MUSICIANS MUST LEARN SIGN LANGUAGE!!

Discussion in 'Bad Dog Cafe' started by charlie chitlin, Mar 21, 2021.

  1. maxvintage

    maxvintage Poster Extraordinaire

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    Military nomenclature was invented for exactly this

    Key of Echo Bravo
    Key of Charlie
    Key of Golf

    etc.

    guitar bands only ever play in four keys anyway EGAD
     
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  2. Brad Pittiful

    Brad Pittiful Doctor of Teleocity Ad Free Member

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    i used to work with a deaf guy...he taught me all the cool curse words in sign language
     
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  3. craigs63

    craigs63 Tele-Holic

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    I like to let the drummer know what key the song is in.
     
  4. Jakedog

    Jakedog Telefied Ad Free Member

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    I’ve been on tons of gigs where nobody in the band regularly plays together, and a couple of people maybe never have played together at all. There is no set list, because it was last minute, and making one would be silly as you don’t even know what songs everyone knows until you get to the gig and come up with a battle plan while you’re setting up.

    Even with an established lineup, if there’s a request, and I know the lyrics, we’ll generally do it. Calling an audible, so to speak.

    Then there’s the straight up jam night situations, where you get four or five people on stage who nave never even met each other. Knowing numbers makes those so much easier and more fun.
     
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  5. Dan German

    Dan German Doctor of Teleocity

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    Wait wait wait... songs have different keys???
     
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  6. Jakedog

    Jakedog Telefied Ad Free Member

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    It’s essential that everyone actively listen at all times. And that they know how to, and what they’re listening for. If you don’t have this, you don’t have a band. Just a bunch of people making noise with their instruments at the same time.

    People are able to do this to varying degrees. One of the bands I play with, isn’t very good at it. But they work, and a paycheck is a paycheck. My main band could be better at it, but they aren’t terrible. The guys I do pick-up gigs with are excellent at it. It’s the only way those gigs work.

    I guest host a jam periodically where the drummer is a Berklee alum, the bassist spent fifteen years in the Air Force Band, and the guitarist has operated his own guitar conservatory for thirty years, and is a walking master class in just about everything. Those guys are mind readers. Except they aren’t. They’re just paying attention. And it’s glorious. I can do literally anything I want, and they are totally on top of it. I wish I could do that gig every day.
     
    Last edited: Mar 21, 2021
  7. charlie chitlin

    charlie chitlin Doctor of Teleocity Silver Supporter

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    I've replaced band members who don't play "heads up."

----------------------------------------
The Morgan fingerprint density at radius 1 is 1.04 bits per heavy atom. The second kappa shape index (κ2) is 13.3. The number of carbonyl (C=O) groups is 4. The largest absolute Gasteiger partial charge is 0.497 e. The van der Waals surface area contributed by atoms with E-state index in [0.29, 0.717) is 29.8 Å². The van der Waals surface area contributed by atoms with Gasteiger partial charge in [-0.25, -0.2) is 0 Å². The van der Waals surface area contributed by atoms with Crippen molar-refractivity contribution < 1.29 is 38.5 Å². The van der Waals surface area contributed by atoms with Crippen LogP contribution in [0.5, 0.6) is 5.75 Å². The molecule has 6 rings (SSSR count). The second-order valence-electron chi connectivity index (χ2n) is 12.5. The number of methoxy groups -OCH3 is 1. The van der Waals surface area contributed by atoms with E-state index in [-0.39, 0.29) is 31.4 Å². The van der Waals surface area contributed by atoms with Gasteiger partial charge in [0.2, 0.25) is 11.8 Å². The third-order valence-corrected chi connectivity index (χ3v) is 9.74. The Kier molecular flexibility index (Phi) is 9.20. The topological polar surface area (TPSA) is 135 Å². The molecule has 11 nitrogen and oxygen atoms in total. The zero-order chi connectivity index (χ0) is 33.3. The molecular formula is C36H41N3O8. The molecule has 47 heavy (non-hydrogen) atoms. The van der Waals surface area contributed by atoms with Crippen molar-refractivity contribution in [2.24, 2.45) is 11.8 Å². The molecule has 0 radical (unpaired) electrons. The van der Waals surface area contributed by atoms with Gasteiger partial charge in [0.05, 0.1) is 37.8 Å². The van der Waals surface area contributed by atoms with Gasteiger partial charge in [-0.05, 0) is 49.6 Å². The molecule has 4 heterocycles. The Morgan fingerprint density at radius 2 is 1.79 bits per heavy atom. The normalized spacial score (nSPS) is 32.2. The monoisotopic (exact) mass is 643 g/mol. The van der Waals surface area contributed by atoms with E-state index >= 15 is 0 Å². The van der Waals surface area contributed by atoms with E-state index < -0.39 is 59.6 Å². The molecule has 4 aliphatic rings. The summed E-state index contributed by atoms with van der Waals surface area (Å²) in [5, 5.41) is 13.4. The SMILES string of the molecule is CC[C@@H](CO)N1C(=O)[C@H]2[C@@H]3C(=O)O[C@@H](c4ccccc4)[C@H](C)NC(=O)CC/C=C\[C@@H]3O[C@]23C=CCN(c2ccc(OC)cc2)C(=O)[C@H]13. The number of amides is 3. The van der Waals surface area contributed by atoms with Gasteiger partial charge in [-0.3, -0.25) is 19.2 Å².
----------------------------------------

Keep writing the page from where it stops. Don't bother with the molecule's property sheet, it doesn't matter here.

I get homicidal if I have to whistle or yell at a drummer to get his attention for a change, stop, whatever.
     
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  8. Jakedog

    Jakedog Telefied Ad Free Member

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    As you should. No excuse for that.
     
  9. blowtorch

    blowtorch Telefied Ad Free Member

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    yep Alpha Bravo Charlie Delta Echo Foxtrot Golf gets the job done
     
  10. otterhound

    otterhound Poster Extraordinaire

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    Johnny Cash knew sign language . ;)
     
  11. JL_LI

    JL_LI Poster Extraordinaire

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    A thumb up covers sharps and a thumb down covers flats. Easy peasey.
     
  12. DOC DYA

    DOC DYA Tele-Meister

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    The solutions mentionned above have ben used for ages by blues or rock bands for good reasons. As usual, ask Jakedog!!!
    If the situation asks for a more sophisticated solution, "Soundpainting" can be an interesting solution (check soundpainting videos on Utube). It was invented by Walter Johnson in the 70's and is mostly used by jazz and contemporary musicians and dancers. It can be quite complex (hundreds of different signs...), but just a few of the signs can be helpfull. I was introduced to this system during a jazz impro workshop and played in a live session with a dozen musicians (Bass, drums, guitar, all the other musicians were hornplayers and we had never played together). The trumpet player that was leading the session used a few soundpainting signs to organize the different parts (drum breaks, fortes, pianissimos, who plays what, etc) and it worked great.
     
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  13. PhoenixBill

    PhoenixBill Tele-Meister

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    I remember a gig in Nashville where I was playing bass and suddenly the guitar player started flashing hand movements at me. Not knowing the hand signals, I was mighty confused, did I suddenly join a street gang and he was giving me the secret code for “kill them all?”

    Had he just told me the key, then I, iV, V etc I would’ve been fine.
     
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